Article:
are you saying that failure in the glass structure would amount to resin failure with the fibres intact ie a staunchion in one peice flopping over.

 

Given the same size and same wall thickness the GRP Staunchion will fail before a carbon one, just because it strains twice as much as carbon before it fails is besides the point. Both carbon and glass will fragment and will leave sharp shards that will impale someone if they are washed against them. The energy absorption analogy is also incorrect as they fail differently, The plastic deformation of metals will absorb a lot of energy as the metal folds in a concertina manner which is how car crumple zones work, however FRP structures will generally fracture and delaminate, on a grams for gram comparison CFRP can absorb more than 5 times that of steel and aluminium and in a more controlled manner but once again you are left with fragmented shards of fibre encased with resin, nice and sharp to cause damage to a human.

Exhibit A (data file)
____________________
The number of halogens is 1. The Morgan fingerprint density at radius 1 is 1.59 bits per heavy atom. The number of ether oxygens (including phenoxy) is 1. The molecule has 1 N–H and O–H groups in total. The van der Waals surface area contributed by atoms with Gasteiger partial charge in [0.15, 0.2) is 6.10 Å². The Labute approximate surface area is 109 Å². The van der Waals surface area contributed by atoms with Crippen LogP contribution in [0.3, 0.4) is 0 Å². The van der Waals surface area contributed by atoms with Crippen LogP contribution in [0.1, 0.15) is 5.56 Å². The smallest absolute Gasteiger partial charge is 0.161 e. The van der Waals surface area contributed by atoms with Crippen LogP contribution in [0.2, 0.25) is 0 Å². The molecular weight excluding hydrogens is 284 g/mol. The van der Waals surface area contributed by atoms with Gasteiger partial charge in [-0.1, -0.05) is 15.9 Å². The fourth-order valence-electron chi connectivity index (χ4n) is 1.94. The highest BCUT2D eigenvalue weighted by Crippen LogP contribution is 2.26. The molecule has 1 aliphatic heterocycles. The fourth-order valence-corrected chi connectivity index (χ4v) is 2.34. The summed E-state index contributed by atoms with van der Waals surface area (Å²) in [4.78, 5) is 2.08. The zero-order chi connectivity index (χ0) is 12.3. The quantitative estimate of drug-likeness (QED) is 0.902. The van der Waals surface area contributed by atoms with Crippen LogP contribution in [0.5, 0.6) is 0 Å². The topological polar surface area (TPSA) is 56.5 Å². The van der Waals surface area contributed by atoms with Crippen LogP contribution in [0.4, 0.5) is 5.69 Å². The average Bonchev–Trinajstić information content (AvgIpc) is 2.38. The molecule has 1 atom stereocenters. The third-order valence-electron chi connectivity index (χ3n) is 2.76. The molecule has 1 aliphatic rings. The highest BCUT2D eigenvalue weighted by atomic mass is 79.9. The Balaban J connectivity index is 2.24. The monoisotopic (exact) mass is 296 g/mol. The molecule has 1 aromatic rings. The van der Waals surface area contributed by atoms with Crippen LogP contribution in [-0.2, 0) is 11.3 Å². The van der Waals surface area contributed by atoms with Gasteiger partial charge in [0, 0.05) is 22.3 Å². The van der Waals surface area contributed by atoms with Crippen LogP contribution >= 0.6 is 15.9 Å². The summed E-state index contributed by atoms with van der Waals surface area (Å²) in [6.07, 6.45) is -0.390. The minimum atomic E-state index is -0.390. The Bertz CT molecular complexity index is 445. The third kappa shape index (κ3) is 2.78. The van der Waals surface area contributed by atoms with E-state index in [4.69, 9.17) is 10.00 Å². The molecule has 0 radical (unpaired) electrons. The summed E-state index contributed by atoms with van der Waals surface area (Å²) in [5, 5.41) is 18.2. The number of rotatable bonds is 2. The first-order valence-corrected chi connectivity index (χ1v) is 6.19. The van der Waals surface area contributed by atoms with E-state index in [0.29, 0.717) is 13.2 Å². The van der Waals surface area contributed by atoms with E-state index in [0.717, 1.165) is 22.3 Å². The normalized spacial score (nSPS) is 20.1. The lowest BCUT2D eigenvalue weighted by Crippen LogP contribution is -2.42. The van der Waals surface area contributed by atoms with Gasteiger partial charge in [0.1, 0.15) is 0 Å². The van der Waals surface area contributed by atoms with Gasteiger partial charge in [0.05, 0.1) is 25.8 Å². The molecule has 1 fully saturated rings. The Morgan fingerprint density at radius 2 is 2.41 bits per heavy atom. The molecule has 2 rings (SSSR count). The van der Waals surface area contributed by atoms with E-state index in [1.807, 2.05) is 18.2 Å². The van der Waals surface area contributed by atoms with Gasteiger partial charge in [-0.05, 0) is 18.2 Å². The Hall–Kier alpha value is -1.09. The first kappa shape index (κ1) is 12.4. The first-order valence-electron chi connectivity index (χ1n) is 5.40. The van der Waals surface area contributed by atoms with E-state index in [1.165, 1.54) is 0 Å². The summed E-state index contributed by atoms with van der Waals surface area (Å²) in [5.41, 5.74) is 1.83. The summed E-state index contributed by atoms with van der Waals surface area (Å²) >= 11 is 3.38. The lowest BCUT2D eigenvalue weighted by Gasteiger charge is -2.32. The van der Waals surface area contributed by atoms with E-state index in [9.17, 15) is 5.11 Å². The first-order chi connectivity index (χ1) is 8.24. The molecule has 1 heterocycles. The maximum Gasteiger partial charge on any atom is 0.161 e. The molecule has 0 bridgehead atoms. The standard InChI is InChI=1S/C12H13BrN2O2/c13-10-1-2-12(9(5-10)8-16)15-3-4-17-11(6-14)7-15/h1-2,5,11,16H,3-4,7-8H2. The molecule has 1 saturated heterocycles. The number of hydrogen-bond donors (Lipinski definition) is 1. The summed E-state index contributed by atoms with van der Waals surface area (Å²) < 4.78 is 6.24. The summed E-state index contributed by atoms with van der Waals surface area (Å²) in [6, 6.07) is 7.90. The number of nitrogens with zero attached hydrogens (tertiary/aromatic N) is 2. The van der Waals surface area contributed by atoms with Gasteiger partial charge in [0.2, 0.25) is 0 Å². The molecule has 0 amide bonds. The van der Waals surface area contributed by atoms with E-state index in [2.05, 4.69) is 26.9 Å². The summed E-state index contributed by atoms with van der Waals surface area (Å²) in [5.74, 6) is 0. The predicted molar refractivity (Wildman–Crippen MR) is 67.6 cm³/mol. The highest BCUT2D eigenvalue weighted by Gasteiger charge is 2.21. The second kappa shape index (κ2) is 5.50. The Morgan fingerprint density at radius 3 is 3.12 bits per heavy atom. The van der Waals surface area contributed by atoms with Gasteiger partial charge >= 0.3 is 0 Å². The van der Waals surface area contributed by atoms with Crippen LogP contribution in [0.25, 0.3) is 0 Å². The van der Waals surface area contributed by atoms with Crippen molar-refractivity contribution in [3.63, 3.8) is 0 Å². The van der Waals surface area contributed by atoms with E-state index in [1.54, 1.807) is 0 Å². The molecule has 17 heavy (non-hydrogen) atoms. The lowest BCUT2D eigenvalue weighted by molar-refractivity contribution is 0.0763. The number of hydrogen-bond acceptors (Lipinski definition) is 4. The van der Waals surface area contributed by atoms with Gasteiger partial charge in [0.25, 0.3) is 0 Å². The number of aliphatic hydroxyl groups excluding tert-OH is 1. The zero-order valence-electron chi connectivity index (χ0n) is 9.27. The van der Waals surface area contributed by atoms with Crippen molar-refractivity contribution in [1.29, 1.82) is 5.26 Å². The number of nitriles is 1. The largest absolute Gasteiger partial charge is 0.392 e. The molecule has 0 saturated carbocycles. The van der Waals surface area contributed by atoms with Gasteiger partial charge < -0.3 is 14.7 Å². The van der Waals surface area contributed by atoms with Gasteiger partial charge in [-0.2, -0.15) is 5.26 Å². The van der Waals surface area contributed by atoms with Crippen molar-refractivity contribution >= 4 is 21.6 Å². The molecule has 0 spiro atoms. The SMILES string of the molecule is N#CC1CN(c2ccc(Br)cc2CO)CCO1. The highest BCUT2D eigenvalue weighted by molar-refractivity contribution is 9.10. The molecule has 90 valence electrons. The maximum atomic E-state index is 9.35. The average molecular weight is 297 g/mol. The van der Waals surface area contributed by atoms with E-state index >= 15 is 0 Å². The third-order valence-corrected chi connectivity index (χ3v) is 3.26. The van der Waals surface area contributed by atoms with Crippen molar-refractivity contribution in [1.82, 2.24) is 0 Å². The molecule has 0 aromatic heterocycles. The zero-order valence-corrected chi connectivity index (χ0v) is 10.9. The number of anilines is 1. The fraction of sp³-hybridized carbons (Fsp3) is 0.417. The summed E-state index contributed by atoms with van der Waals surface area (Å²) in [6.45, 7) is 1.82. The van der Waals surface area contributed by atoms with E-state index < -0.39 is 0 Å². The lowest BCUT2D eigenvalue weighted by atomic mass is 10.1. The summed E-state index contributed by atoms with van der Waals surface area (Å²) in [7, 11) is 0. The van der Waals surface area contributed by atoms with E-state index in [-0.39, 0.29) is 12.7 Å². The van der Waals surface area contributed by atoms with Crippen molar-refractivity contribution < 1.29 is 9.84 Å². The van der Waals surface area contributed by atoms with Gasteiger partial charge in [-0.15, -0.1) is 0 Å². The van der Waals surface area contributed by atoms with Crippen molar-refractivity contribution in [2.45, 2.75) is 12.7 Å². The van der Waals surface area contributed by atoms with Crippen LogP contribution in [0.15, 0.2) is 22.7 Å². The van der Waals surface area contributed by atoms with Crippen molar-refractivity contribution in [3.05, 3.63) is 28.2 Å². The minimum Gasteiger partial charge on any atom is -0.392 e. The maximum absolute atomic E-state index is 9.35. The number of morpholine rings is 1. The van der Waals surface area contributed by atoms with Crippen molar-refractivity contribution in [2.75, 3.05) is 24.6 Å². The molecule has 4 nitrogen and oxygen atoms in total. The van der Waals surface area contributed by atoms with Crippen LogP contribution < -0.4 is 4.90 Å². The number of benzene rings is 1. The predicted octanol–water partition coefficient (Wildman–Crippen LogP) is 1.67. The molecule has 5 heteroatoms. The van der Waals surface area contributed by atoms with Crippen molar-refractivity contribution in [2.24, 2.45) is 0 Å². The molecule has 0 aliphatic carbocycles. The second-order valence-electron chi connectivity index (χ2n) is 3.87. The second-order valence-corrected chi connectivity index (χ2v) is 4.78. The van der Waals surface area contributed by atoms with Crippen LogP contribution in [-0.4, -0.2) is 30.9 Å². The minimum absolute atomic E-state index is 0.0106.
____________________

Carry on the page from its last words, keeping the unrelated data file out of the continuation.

the point is that the GLASS will strain further before failure as such you reach the resins strain to failure and you absorb more energy in the glass deforming the glass fiber system that you do with the carbon fiber system

I'm not saying that its going to do as well as the steel system, but it will typically be better than the carbon system.

 

and why would you have the same size and wall thickness in a GRP stanchion? if they are designed to the same load case?

Share this post


Link to post
Share on other sites

Sailabout,

 

I think it would be reasonable to apologize for that pretty damm wild statement, unless you can back it up!!

 

I guess it's easy for people like sailabout to make lying, ill-informed accusations but harder to back them up with facts.

I looked at the mast lying on the ground in Phuket.